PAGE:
Cheerleader’s Father Speaks Out

It isn’t business as usual at Silsbee High School in Texas after the unlikely duo of the Ms. Blog and Fox News covered the story of the school kicking a cheerleader (known only as H.S.) off the squad for refusing to cheer for Rakheem Bolton, a basketball player who had assaulted her. (Though he was charged with sexual assault of a child, he pleaded guilty to a lesser assault charge, receiving only a suspended one-year prison sentence and two years probation.) Many readers/viewers have contacted the school to express their outrage. Bolton’s Facebook page has been taken down, likely due to the new attention.

The assault occurred in 2008, but made headlines earlier this month when an appeals court dismissed H.S.’s case against the school, ruling that her refusal to cheer constituted “substantially interference with the work of the school” because her job as a cheerleader was to cheer. Also, Bolton just received his sentence on September 14 of this year, then told the local TV station, “I have no hard feelings toward the girl. It was a misunderstanding.” (Yes, that’s what he said, even after taking a plea.)

The survivor’s father, C.S., spoke with me about the family’s struggle for justice the past two years. At the start of the interview, he assured me that H.S. is calling her own shots. “We do nothing without her permission.”

C.S. is a self-described conservative who generally votes Republican, a Christian and a small business owner. In his Texas drawl, he tells me that he initially entertained thoughts of violence against his daughter’s alleged assailants, but quickly realized that this course of action wouldn’t help her. Instead, he followed H.S.’s wishes to fight back through legal remedies and by maintaining her school routine.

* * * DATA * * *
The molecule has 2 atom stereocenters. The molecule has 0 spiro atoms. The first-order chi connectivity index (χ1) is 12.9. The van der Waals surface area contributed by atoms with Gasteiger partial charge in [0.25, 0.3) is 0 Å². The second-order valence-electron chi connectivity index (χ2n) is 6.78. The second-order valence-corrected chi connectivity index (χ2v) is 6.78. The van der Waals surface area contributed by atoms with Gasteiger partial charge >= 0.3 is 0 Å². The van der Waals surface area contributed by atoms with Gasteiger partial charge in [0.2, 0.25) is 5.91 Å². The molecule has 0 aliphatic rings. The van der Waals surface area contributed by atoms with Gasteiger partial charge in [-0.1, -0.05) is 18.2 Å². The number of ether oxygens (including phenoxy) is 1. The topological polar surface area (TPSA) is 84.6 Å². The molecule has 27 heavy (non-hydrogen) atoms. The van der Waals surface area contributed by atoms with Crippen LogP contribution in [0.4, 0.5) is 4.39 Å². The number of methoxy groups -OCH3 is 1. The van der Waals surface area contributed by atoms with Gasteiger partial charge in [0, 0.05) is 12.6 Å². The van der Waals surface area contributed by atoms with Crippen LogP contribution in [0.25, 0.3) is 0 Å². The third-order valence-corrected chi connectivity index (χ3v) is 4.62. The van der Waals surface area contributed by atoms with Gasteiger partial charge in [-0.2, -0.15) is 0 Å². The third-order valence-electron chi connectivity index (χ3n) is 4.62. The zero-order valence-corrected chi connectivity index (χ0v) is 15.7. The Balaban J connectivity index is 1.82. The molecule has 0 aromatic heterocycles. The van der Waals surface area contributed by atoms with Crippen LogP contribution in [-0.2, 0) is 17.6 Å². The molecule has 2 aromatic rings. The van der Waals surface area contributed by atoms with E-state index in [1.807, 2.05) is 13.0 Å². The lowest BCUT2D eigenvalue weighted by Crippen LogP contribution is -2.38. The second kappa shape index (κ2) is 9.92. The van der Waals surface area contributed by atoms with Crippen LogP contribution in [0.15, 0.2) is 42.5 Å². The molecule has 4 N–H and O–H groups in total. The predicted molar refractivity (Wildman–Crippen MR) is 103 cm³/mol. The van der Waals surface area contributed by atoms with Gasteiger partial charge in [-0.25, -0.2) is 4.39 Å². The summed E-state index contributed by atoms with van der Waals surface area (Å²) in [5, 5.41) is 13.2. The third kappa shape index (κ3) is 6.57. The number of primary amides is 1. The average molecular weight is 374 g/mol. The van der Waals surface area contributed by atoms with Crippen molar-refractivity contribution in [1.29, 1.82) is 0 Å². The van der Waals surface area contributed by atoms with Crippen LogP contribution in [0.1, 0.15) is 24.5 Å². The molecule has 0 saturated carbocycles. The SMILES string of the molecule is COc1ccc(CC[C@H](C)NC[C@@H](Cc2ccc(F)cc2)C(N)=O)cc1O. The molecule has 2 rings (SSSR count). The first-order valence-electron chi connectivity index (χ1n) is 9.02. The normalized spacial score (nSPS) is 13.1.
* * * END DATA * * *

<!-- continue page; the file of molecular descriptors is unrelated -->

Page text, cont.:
He describes the nights his daughter woke up crying from nightmares, and the mornings she set off for school without any sleep, insisting on going because she didn’t want to show her suffering:

I look at my kid and say ‘Wow, she’s my 15-year-old kid, and she’s my hero.’ She’s so strong and determined, beat down but fighting back.  She could have given up and quit fighting, but she didn’t do that.

C.S. notes that his daughter’s “greatest strength”–standing up for herself–“became a weakness” because it led people to believe that she hadn’t actually been assaulted. The family has been struggling for two years to bring attention to the injustice H.S. has suffered. To C.S., it seems that many people at the high school and in the Silsbee community of 8,000 have sided with the sports star, so the recent outcry from people across the nation is a welcome development. “It’s refreshing to see her feel like there’s some support.”

After the attack, C.S. extensively researched rape/sexual assault. He and his wife were shocked to discover that sexual assault is epidemic in the U.S.  “Some people say 1-in-3. Others say 1-in-4. … Both numbers are high.” C.S. compiled over 300 pages of information on school-based rape/sexual assault prevention programs, such as Coaching Boys Into Men, and sent them to Superintendent Richard Bain. He has heard nothing back.